Researchers have been exploring the potential of stem cell therapies for years, however this is a very challenging endeavor because there are many factors that influence cell development, differentiation, and fate. In the case of type 1 diabetes, researchers have been studying methods for preventing the destruction of insulin-producing beta cells, stimulating the generation of new cells, and directing differentiation of stem cells among other strategies.
In a recent study, scientists focused on enhancing cell-to-cell communication in order to influence differentiation of embryonic stem cells. They examined the role of Connexin 43 (Cx43) specifically, which is a gap junction (GJ) channel protein. Scientists found that by using the AAP10 peptide to activate Cx43 GJ channels, they could steer differentiation of cells toward definitive endoderm and primitive gut tube lineages. In turn, with improved communication between cells triggered by the AAP10 peptide, definitive endoderm cells were more likely to become pancreatic progenitors and pancreatic endocrine progenitors.
Pancreatic progenitors (PP) and pancreatic endocrine progenitors (PE) play a role in the development of pancreatic islet cells which produce insulin and glucagon. These are the same cells that the body mistakenly attacks and destroys in individuals with type 1 diabetes. The ability to influence the differentiation of human embryonic stem cells into PPs and PEs may support improved cell replacement therapies for diabetes.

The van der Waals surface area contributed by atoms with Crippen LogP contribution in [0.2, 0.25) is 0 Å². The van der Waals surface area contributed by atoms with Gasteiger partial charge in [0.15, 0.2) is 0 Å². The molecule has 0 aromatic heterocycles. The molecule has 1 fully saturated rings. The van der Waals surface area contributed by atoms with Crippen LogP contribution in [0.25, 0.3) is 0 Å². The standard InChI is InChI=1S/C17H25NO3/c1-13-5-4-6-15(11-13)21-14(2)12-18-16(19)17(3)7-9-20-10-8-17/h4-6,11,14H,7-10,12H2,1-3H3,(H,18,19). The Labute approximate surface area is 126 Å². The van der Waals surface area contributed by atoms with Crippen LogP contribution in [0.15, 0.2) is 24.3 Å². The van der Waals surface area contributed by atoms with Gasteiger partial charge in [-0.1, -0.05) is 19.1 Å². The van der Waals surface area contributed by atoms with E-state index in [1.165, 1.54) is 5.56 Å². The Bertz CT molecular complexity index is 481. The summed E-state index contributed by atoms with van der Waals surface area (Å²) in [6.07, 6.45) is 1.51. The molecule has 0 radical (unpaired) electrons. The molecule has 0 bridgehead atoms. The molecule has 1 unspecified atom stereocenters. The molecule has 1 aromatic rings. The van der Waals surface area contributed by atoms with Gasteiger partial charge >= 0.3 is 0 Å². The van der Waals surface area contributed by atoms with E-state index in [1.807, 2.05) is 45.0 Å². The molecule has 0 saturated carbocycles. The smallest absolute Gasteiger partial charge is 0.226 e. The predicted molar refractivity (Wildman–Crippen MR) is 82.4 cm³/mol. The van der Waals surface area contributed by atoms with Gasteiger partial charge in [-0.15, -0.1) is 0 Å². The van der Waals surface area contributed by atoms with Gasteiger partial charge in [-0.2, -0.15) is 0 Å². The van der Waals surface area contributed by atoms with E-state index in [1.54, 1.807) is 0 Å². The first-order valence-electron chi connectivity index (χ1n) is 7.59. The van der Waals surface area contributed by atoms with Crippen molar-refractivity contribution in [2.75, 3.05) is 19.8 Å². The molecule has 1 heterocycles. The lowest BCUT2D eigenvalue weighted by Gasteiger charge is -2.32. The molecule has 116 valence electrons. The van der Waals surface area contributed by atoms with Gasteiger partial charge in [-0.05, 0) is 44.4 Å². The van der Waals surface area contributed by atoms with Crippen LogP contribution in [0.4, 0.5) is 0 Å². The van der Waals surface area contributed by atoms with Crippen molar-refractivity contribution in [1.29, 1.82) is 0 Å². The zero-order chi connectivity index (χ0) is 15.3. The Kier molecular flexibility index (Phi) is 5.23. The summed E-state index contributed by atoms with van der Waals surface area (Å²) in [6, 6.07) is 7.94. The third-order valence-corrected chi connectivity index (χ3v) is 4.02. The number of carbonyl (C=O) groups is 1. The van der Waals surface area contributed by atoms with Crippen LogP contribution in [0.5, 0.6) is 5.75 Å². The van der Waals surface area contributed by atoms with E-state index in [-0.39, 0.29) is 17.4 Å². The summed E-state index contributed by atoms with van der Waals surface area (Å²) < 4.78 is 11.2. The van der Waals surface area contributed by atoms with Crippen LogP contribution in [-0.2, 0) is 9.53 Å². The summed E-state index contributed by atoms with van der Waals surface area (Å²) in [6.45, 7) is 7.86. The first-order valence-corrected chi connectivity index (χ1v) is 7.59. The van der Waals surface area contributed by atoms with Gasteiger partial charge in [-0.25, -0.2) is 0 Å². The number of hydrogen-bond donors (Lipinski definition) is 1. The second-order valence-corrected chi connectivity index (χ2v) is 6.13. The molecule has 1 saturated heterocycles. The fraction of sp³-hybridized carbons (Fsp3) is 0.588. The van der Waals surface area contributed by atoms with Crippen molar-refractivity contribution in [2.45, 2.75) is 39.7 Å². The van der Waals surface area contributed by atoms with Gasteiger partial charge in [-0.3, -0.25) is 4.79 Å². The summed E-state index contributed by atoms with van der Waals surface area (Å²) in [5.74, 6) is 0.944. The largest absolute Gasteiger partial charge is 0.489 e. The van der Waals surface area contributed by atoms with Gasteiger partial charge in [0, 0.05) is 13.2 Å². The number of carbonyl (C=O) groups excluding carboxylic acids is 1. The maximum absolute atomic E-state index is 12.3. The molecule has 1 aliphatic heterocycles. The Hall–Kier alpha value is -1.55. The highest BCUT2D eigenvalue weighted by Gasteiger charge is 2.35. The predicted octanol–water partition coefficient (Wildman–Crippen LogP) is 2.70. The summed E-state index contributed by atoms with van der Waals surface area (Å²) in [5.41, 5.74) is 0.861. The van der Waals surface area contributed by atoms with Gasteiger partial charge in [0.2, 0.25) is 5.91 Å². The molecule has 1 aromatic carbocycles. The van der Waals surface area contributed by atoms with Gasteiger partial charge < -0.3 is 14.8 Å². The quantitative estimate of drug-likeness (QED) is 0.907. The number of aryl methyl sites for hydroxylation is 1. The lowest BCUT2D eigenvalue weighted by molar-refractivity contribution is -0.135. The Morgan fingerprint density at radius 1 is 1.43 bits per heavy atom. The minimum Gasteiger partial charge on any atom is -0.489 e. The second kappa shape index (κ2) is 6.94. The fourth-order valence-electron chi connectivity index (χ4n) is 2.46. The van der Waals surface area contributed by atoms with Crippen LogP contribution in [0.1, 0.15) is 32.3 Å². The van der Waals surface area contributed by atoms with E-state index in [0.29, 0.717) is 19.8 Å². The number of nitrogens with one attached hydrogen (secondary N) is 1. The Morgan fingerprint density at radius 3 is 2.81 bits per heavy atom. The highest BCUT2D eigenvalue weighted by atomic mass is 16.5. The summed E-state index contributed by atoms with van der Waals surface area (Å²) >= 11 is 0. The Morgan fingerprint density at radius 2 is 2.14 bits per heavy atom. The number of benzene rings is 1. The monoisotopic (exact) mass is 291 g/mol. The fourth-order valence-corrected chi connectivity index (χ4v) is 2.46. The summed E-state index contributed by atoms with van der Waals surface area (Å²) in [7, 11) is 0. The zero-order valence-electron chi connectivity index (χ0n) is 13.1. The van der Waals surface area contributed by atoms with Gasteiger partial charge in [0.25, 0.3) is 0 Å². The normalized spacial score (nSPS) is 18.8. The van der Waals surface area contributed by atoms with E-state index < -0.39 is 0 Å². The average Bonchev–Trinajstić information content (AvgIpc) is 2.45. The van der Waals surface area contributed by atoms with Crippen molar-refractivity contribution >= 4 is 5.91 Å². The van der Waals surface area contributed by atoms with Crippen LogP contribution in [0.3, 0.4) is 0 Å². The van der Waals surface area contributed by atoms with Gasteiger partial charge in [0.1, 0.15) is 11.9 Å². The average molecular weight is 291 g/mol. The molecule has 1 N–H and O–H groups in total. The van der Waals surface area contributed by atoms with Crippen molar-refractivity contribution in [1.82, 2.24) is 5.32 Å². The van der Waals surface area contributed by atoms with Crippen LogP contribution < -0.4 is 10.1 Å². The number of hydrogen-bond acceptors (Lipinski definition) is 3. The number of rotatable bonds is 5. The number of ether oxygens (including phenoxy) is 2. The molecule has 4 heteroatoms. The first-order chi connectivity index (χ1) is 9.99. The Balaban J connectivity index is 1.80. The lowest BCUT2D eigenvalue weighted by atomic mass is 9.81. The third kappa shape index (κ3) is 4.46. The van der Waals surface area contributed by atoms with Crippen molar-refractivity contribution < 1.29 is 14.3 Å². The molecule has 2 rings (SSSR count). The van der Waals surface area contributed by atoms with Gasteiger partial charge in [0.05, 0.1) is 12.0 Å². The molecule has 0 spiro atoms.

There is still a great deal of research to be done as it is difficult to manipulate the mechanisms of cell communication in order to produce desired results. Scientists are also continuing to investigate whether improved intercellular communication could lead to an increased production of pancreatic islet cells.
Researchers involved in this study include Dr. Wendy Yang, Dr. Laura Crisa, and Dr. Vincenzo Cirulli. Yang’s research is funded by Diabetes Research Connection (DRC) and Crisa and Cirulli are part of the DRC’s scientific review committee. To learn more about the DRC and the funding it provides to support type 1 diabetes research, visit http://diabetesresearchconnection.org.